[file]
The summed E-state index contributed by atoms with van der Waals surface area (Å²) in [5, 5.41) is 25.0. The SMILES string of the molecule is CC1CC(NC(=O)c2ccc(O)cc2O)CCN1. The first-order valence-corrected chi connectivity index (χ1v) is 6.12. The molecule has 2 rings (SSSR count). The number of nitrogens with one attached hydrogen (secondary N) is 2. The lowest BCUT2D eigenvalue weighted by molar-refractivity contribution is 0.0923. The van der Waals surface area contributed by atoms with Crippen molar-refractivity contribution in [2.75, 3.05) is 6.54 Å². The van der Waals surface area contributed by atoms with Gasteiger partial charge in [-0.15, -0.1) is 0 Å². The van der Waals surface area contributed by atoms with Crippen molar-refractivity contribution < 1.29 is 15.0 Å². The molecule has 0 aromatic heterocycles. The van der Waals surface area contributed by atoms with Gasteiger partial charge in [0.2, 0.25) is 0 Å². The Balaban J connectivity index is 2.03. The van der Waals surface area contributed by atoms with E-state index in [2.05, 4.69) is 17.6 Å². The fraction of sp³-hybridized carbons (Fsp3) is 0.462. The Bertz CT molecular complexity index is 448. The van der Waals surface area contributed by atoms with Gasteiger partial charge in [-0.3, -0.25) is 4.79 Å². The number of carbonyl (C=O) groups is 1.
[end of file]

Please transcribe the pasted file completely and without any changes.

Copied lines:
The summed E-state index contributed by atoms with van der Waals surface area (Å²) in [5, 5.41) is 25.0. The SMILES string of the molecule is CC1CC(NC(=O)c2ccc(O)cc2O)CCN1. The first-order valence-corrected chi connectivity index (χ1v) is 6.12. The molecule has 2 rings (SSSR count). The number of nitrogens with one attached hydrogen (secondary N) is 2. The lowest BCUT2D eigenvalue weighted by molar-refractivity contribution is 0.0923. The van der Waals surface area contributed by atoms with Crippen molar-refractivity contribution in [2.75, 3.05) is 6.54 Å². The van der Waals surface area contributed by atoms with Gasteiger partial charge in [-0.15, -0.1) is 0 Å². The van der Waals surface area contributed by atoms with Crippen molar-refractivity contribution < 1.29 is 15.0 Å². The molecule has 0 aromatic heterocycles. The van der Waals surface area contributed by atoms with Gasteiger partial charge in [0.2, 0.25) is 0 Å². The Balaban J connectivity index is 2.03. The van der Waals surface area contributed by atoms with E-state index in [2.05, 4.69) is 17.6 Å². The fraction of sp³-hybridized carbons (Fsp3) is 0.462. The Bertz CT molecular complexity index is 448. The van der Waals surface area contributed by atoms with Gasteiger partial charge in [-0.3, -0.25) is 4.79 Å². The number of carbonyl (C=O) groups is 1.